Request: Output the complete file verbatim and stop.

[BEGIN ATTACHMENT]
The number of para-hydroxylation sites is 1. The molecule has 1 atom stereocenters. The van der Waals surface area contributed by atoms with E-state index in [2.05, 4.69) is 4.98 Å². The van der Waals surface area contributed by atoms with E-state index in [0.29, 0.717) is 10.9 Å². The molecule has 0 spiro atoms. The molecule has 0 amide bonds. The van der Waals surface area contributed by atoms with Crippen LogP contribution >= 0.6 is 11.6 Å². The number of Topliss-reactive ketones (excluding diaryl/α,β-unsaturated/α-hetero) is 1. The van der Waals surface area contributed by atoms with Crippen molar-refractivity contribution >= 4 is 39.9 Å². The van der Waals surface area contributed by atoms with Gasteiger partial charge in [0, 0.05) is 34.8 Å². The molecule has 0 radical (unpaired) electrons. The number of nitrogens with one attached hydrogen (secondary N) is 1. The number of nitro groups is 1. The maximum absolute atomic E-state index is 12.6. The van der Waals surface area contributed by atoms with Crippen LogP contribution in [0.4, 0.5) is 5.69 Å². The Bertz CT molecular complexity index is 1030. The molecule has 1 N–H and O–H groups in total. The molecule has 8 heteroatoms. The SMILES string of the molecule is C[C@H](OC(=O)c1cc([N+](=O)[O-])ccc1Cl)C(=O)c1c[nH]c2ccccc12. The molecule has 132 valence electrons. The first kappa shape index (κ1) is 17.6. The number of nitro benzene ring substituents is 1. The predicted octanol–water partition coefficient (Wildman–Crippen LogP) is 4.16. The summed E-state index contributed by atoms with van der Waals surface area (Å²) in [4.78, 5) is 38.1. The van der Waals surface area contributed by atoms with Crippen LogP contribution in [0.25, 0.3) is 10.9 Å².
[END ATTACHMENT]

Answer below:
The number of para-hydroxylation sites is 1. The molecule has 1 atom stereocenters. The van der Waals surface area contributed by atoms with E-state index in [2.05, 4.69) is 4.98 Å². The van der Waals surface area contributed by atoms with E-state index in [0.29, 0.717) is 10.9 Å². The molecule has 0 spiro atoms. The molecule has 0 amide bonds. The van der Waals surface area contributed by atoms with Crippen LogP contribution >= 0.6 is 11.6 Å². The number of Topliss-reactive ketones (excluding diaryl/α,β-unsaturated/α-hetero) is 1. The van der Waals surface area contributed by atoms with Crippen molar-refractivity contribution >= 4 is 39.9 Å². The van der Waals surface area contributed by atoms with Gasteiger partial charge in [0, 0.05) is 34.8 Å². The molecule has 0 radical (unpaired) electrons. The number of nitrogens with one attached hydrogen (secondary N) is 1. The number of nitro groups is 1. The maximum absolute atomic E-state index is 12.6. The van der Waals surface area contributed by atoms with Crippen LogP contribution in [0.4, 0.5) is 5.69 Å². The Bertz CT molecular complexity index is 1030. The molecule has 1 N–H and O–H groups in total. The molecule has 8 heteroatoms. The SMILES string of the molecule is C[C@H](OC(=O)c1cc([N+](=O)[O-])ccc1Cl)C(=O)c1c[nH]c2ccccc12. The molecule has 132 valence electrons. The first kappa shape index (κ1) is 17.6. The number of nitro benzene ring substituents is 1. The predicted octanol–water partition coefficient (Wildman–Crippen LogP) is 4.16. The summed E-state index contributed by atoms with van der Waals surface area (Å²) in [4.78, 5) is 38.1. The van der Waals surface area contributed by atoms with Crippen LogP contribution in [0.25, 0.3) is 10.9 Å².